Many Liverpudlians are familiar with the great sportsmen the city has produced, boxers, footballers, athletes, skaters, cricketers and so on. But the name of Alan Gibson Steel is probably known to few, despite the fact that he was one of the outstanding cricketers of his age, a player in the first ever test match and one whose name is inscribed on the famous Ashes urn.
He was born on 24th September 1858, the son of shipowner Joseph Steel who lived at 2 Southhill Grove L8 (now demolished). His cricketing prowess was first established at Marlborough School and when at Trinity College Cambridge he excelled for the university team. He played for England at the Oval in 1880 in the first test match played in England and also played in the narrow defeat in 1882 which led to the famous mock obituary in the Sporting Times saying "R.I.P. English Cricket...the body will be cremated and the ashes will be taken to Australia". Soon afterwards, Steel set off for Australia with his Cambridge University friends Ivo Bligh and the Studd brothers George and Charles, and a team they had put together. They toured Australia in 1882–83 and won the agreed series 2–1, thus being given a small urn. They are commemorated by the poem inscribed on the side of the urn
When Ivo goes back with the urn, the urn;
Studds, Steel, Read and Tylecote, return, return;
The welkin will ring loud,
The great crowd will feel proud,
Seeing Barlow and Bates with the urn, the urn;
And the rest coming home with the urn.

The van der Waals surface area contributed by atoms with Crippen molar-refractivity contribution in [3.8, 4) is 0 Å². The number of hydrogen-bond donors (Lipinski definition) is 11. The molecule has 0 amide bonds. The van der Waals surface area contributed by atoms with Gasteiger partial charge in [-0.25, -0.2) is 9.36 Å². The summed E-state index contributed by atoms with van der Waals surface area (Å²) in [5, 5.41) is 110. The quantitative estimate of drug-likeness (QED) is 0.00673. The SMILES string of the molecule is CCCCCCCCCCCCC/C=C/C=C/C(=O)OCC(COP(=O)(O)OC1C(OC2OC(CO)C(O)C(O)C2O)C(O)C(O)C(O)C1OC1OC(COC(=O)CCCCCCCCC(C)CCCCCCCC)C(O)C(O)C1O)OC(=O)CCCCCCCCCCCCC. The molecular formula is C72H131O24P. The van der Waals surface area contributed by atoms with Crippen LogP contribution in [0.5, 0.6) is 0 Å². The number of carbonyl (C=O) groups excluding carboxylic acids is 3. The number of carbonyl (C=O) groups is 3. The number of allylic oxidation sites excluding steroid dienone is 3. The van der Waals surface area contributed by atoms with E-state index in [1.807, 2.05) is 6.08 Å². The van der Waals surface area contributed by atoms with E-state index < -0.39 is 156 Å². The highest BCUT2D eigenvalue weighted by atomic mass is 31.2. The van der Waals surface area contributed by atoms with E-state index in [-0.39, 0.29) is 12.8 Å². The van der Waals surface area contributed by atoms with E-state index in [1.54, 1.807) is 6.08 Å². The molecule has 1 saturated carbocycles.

In 1884 his score of 148 was the first-ever test match century scored at Lords. In 1886 he captained England to a 3-0 whitewash against Australia. Overall he played in 13 tests, scoring 600 runs at an average of just over 35. He also took 29 wickets at an average of just over 20. His first class career saw him amass 7000 runs and take 789 wickets. His first-class career ended in 1890 and in 1902 he was President of the MCC. Many rate Steel an equal to W. G. Grace as an all-rounder. The Doctor himself was a big fan of Steel. He wrote in Classic Guide to Cricket: “I have never envied a county the possession of any cricketer so much as I envied Lancashire the possession of Mr A.G. Steel.” WG was never one to dish out compliments easily!
After qualifying as a barrister Steel practised law in Liverpool with chambers at 20 Harrington Street L3. He went on to become a King’s Council (1901) and Recorder of Oldham (1903) — a position he held till his death in 1914.He lived firstly at 6 Albert Park L17 (now demolished) and in the 1890s at 79 Ullet Road L17 before moving to London.
Steel married Georgina Dorothy (née Thomas). One son, Allan Ivo Steel, played for Middlesex, and served as a lieutenant of the 2nd Battalion Coldstream Guards regiment and was killed on active service in 1917 , aged 25. Another son, John "Jack" Steel, who served in the Royal Navy. A Lieutenant, he was washed overboard in heavy seas and drowned, en route to take on the command of HMS Munster on 18 April 1918.
Alan Gibson Steel died on 15th June 1914, aged 55, at Paddington.
Alan Gibson Steel's Liverpool home in the 1890s.
© Liverpool Footprints